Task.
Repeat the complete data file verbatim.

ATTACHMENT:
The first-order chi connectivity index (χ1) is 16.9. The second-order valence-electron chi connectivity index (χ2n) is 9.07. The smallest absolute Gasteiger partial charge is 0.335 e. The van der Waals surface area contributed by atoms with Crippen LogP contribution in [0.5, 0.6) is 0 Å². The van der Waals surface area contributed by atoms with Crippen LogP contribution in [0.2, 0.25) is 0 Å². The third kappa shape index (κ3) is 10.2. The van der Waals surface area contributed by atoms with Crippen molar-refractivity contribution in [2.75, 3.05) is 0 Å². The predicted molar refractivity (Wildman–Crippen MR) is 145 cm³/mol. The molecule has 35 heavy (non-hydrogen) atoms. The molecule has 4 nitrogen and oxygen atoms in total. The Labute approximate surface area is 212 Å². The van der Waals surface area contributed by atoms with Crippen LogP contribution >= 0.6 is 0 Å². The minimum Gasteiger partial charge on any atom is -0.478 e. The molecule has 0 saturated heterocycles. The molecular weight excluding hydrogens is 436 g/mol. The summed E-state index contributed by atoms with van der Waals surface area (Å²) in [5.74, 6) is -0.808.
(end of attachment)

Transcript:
The first-order chi connectivity index (χ1) is 16.9. The second-order valence-electron chi connectivity index (χ2n) is 9.07. The smallest absolute Gasteiger partial charge is 0.335 e. The van der Waals surface area contributed by atoms with Crippen LogP contribution in [0.5, 0.6) is 0 Å². The van der Waals surface area contributed by atoms with Crippen LogP contribution in [0.2, 0.25) is 0 Å². The third kappa shape index (κ3) is 10.2. The van der Waals surface area contributed by atoms with Crippen molar-refractivity contribution in [2.75, 3.05) is 0 Å². The predicted molar refractivity (Wildman–Crippen MR) is 145 cm³/mol. The molecule has 35 heavy (non-hydrogen) atoms. The molecule has 4 nitrogen and oxygen atoms in total. The Labute approximate surface area is 212 Å². The van der Waals surface area contributed by atoms with Crippen LogP contribution >= 0.6 is 0 Å². The minimum Gasteiger partial charge on any atom is -0.478 e. The molecule has 0 saturated heterocycles. The molecular weight excluding hydrogens is 436 g/mol. The summed E-state index contributed by atoms with van der Waals surface area (Å²) in [5.74, 6) is -0.808.